Why taking copyright out of ACTA is not the solution
Getting rid of the copyright’s aspect in ACTA as Mrs Leutheusser-Schnarrenberger (German Federal minister of justice) suggested would fail to solve ACTA’s inherent problems.
The following is a non-exhaustive list of issues that will not be solved by political sleight of hand.
A fair balance between protecting intellectual property rights and preserving fundamental rights would still not be achieved. As confirmed by the European Economic and Social Committee, ACTA’s approach is aimed at further strengthening the position of rights holders vis-à-vis the “public”. ACTA favours intellectual property rights in general, not only copyright, at the expense of civil liberties.
The “safeguards” to protect civil rights included in ACTA will still be weak, if not nonexistent. ACTA talks about “fundamental principles” of “privacy”, “fair process” and “freedom of communication” (in Article 27.3, for example), but in international law there is no concept of a “fundamental principle” of “fair process”. The German Minister may be misled somewhat by the incorrect translation of “fair process” in the legally non-binding German translation of ACTA (only the French, Spanish and English versions are authoritative). The understanding of those undefined terms will be left to the discretion of the different parties to the Agreement, putting fundamental rights and legal certainty at risk. This serious gap in ACTA will not be resolved by excluding copyright from the Agreement.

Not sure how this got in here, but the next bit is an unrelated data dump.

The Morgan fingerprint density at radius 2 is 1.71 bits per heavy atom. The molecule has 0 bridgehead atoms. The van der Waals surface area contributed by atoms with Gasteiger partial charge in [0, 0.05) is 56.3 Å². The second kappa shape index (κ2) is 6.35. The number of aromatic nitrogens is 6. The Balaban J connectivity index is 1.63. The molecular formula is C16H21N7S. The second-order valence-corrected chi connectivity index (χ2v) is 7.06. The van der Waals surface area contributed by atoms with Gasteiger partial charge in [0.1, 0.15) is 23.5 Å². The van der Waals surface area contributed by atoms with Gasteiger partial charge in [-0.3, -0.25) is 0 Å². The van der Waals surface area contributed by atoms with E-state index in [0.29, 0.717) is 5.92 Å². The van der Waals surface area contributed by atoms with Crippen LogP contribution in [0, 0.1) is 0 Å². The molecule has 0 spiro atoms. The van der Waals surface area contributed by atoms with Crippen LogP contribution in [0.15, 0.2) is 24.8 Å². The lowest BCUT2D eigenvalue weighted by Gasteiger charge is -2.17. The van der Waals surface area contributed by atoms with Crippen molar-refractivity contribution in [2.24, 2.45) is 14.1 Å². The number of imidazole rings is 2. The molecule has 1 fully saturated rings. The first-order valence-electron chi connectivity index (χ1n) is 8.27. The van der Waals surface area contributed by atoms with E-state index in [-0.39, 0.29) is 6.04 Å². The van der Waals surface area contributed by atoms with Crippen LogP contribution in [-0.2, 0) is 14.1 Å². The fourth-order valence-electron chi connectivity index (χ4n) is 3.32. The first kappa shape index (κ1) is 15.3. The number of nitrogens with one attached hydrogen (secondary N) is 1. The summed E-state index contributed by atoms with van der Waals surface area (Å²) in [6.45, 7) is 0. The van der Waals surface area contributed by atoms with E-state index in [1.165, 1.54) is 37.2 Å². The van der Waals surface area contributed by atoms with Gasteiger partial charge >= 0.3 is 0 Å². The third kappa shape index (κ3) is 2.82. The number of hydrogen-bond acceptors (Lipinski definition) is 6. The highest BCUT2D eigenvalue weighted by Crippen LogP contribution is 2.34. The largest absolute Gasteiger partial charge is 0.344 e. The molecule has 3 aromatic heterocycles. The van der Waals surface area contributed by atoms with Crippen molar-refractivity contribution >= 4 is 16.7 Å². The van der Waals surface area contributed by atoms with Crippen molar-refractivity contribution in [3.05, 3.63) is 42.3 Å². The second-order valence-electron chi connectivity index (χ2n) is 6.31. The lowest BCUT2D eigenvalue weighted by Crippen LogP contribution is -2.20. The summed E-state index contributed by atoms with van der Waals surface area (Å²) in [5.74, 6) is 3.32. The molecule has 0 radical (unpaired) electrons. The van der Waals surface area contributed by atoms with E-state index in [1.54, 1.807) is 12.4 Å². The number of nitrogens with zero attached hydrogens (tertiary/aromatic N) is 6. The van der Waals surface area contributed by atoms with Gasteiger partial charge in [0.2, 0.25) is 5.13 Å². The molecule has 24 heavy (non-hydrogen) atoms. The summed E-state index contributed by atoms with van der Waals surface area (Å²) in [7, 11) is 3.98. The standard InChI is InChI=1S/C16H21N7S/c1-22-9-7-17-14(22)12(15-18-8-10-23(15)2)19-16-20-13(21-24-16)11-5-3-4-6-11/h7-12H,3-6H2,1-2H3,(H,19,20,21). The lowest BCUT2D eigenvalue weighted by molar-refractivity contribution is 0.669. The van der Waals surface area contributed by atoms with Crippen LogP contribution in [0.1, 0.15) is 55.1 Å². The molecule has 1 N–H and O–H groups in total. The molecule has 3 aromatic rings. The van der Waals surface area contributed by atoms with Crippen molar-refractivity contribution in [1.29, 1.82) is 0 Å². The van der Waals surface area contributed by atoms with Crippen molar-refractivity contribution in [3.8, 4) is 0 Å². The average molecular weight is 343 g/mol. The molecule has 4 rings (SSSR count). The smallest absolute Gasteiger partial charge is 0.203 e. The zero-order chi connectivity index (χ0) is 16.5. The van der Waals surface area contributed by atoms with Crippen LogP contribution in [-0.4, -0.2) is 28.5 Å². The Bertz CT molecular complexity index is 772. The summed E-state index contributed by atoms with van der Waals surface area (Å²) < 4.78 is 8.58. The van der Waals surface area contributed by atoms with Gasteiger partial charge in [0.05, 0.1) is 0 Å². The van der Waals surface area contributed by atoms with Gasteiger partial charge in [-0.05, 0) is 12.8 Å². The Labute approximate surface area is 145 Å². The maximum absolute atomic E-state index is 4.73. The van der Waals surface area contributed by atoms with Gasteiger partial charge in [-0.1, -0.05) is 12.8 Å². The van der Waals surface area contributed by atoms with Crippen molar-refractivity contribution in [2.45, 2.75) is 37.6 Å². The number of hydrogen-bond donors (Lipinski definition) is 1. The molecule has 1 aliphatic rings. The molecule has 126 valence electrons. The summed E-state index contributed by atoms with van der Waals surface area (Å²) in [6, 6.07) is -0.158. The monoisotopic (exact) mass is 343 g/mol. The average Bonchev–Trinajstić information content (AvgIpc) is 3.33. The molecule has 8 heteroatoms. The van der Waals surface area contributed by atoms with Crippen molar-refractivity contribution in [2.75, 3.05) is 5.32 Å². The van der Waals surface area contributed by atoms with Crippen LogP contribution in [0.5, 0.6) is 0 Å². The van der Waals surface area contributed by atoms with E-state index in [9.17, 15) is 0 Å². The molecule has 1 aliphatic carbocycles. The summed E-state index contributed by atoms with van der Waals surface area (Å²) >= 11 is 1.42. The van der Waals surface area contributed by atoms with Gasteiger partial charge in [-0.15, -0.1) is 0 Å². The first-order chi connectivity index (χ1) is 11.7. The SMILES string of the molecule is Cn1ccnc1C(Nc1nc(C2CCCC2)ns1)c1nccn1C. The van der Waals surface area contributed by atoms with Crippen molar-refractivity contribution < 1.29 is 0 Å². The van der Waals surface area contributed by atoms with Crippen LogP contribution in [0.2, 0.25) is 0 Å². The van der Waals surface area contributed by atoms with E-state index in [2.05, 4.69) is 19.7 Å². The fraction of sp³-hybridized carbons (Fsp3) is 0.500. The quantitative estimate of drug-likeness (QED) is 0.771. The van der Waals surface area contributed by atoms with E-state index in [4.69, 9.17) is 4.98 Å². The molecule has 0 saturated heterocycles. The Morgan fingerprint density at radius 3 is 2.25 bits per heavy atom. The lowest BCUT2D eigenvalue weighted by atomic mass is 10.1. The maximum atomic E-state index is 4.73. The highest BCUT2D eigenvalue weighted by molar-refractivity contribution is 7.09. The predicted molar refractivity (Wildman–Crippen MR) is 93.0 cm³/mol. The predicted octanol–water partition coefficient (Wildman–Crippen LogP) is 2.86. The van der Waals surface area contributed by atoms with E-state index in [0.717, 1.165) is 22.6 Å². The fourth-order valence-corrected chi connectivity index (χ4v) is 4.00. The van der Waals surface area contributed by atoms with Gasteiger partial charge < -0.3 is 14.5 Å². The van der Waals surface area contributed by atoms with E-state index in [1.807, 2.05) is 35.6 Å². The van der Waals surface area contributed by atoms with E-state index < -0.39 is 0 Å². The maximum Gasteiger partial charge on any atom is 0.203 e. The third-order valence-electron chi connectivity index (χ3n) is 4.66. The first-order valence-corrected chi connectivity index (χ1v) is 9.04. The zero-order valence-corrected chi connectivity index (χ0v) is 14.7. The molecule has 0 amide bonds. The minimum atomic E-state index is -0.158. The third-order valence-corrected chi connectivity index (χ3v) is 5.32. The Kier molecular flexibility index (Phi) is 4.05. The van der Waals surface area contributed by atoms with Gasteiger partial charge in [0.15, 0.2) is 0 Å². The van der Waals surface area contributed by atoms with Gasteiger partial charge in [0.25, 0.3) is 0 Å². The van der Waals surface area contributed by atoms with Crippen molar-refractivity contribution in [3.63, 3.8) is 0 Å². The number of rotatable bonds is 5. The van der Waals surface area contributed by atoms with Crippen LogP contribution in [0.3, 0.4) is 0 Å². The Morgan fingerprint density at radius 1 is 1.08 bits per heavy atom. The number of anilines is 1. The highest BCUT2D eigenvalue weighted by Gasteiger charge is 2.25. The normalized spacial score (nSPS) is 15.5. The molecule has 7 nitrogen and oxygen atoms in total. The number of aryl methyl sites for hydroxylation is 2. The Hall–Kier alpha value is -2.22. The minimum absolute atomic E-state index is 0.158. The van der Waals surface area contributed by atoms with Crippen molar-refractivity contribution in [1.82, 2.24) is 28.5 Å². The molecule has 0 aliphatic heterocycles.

Demanding for further interpretations and more legal clarity from the European Commission may appear appealing, but any assurances will not be binding on the Commission itself nor even possible in the case of privatised enforcement by foreign companies (as envisaged by Article 27.3 of ACTA), nor would they be binding on other parties to the Agreement, in relation to, for example, customs enforcement.
Moreover, an international agreement that has consequences on the Internet is not only about European interpretations but also about how the other parties will implement it. We know from current practice that encouraging private cooperation means favouring enforcement outside the rule of law. Article 21 of the Treaty of the European however states that the EU must support democracy and the rule of law in its international relations. No “clarifications” from the European Commission will not fix this breach nor can it be solved by removing copyright from the Agreement.
It is also an illusion to think that a fundamental negotiation of the Agreement that would solve the most egregious problems in ACTA is possible. Either the renegotiation would be so superficial as to fail to solve ACTA’s many problems, or it would involve the same exclusionary approach as the first negotiation, which would be a recipe for making the same mistakes all over again.
ACTA raises too many profound legal issues and the simple removal of copyright from the Agreement is not the solution. ACTA is inherently problematic and this can only be solved by rejecting the Agreement as a whole. Effective anti-counterfeiting legislation is needed – however international enforcement is only possible by using an inclusive approach that will create the credibility for global implementation.